Brian Trotter first heard the news through a text Nov. 12.
“I’m happy that your son is OK,” read the message sent by a friend.
Alarmed, Trotter asked his friend what she meant. That’s when she sent him a news release from The Church of Jesus Christ of Latter-day Saints: Earlier that day, two gunmen had invaded a routine gathering of 70 missionaries in the Mexico Torreón Mission, where Trotter’s son Elijah serves.
The robbers stole wallets, cellphones and computer tablets, and beat several of the missionaries, including the mission president and his wife.
Police were immediately called after the gunmen fled, according to the church’s news release, and no one needed additional medical care.
Trotter, who lives in Gilbert, Ariz., called church headquarters, through which he learned that local Latter-day Saint leaders were still working their way through all the missionaries who needed to call home.
The father finally heard from Elijah the next morning.
He was safe, Elijah told his dad, and though his leaders had given him the chance to call the previous day, he had waited because he thought his parents hadn’t heard the news yet and that they would have more time to talk in the morning.
Trotter said Elijah was a bit more somber than usual but, for the most part, seemed fine.
Elijah thought about his family during the attack and about how grateful he is to be serving a mission, Trotter said. He also reflected on if he’d done his best each day as a missionary.
“So did you [do your best]?” Trotter asked.
“Yeah, Dad,” Elijah said, getting a little emotional. “I believe I have done my very best my entire mission.”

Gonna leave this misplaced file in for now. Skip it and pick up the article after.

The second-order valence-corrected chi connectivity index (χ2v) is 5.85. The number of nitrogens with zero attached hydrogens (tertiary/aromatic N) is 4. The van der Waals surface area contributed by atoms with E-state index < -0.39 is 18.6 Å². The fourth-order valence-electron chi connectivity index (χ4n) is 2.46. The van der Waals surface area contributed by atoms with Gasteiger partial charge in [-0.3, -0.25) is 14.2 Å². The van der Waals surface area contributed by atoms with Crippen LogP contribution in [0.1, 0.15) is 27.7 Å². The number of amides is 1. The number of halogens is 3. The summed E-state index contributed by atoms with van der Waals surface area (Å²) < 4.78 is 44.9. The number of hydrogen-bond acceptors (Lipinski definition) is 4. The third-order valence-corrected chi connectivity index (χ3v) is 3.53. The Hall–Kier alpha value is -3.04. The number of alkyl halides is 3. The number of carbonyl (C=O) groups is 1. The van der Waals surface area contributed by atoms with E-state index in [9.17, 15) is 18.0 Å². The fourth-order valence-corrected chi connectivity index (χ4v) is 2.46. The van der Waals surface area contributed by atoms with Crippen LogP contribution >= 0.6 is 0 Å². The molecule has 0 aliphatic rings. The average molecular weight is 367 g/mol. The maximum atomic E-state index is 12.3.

Trotter said they didn’t speak long — Elijah had a baptism to prepare for. “I need to fill the font, and I need to get back to work,” he told his father. “We can’t let things like this stop the work from progressing.”
Trotter said he’s proud of his son and deeply grateful to local leaders — particularly mission President Alfredo Zanudo and his wife, Guadalupe, who took the brunt of the beatings while trying to protect their young charges — and to local Latter-day Saints who have helped the missionaries replace their stolen items.
He also said he’s “not frustrated at all” with how the church dealt with the frightening experience.
“The tendency is, [with] not knowing all the details, to just assume,” Trotter said. “Statistically, these young women [and] young men are way safer on their missions than they are at home.”
In 2013, The Salt Lake Tribune reported that three to six missionaries die on average each year. That is well below death rates for those same age groups across U.S. and world populations — as tracked by the World Health Organization and several prominent academic journals. Like-aged rates of death for nonmissionaries are six to 20 times higher, depending on the measures used.
The Utah-based faith unveiled a 12-part video series in 2019 that teaches missionaries various measures on how to remain safe. The series covers crimes against missionaries, pedestrian and bicycle safety, safe driving and much more.
Some 10 Latter-day Saints have died this year while serving full-time missions for the Salt Lake City-based faith.
Not all parents, however, are happy with how the Mexico aftermath was handled.
Kathryn Dainard Crouse, whose missionary son was present at the attack, said there has been little communication from church leaders. She also worries about inadequate safety precautions.
For instance, Crouse said, the missionaries remain in the area — and were not removed from it — as stated in the church’s news release.
Her son told her they’re back to proselytizing, she said, and that there have been no rule changes or added security measures.
“In fact, my son says he believes he saw the same assailants beating someone up on the street as they rode by in a bus,” Crouse said. “Of course, my son will want to continue regardless, but it definitely does not give comfort to us as parents.”
Church spokesman Sam Penrod said Wednesday that the church has no further information to offer at this time.
According to the church’s initial release, a counselor was traveling from Mexico City to assist with emotional needs and a church security officer is in Torreón to evaluate the conditions.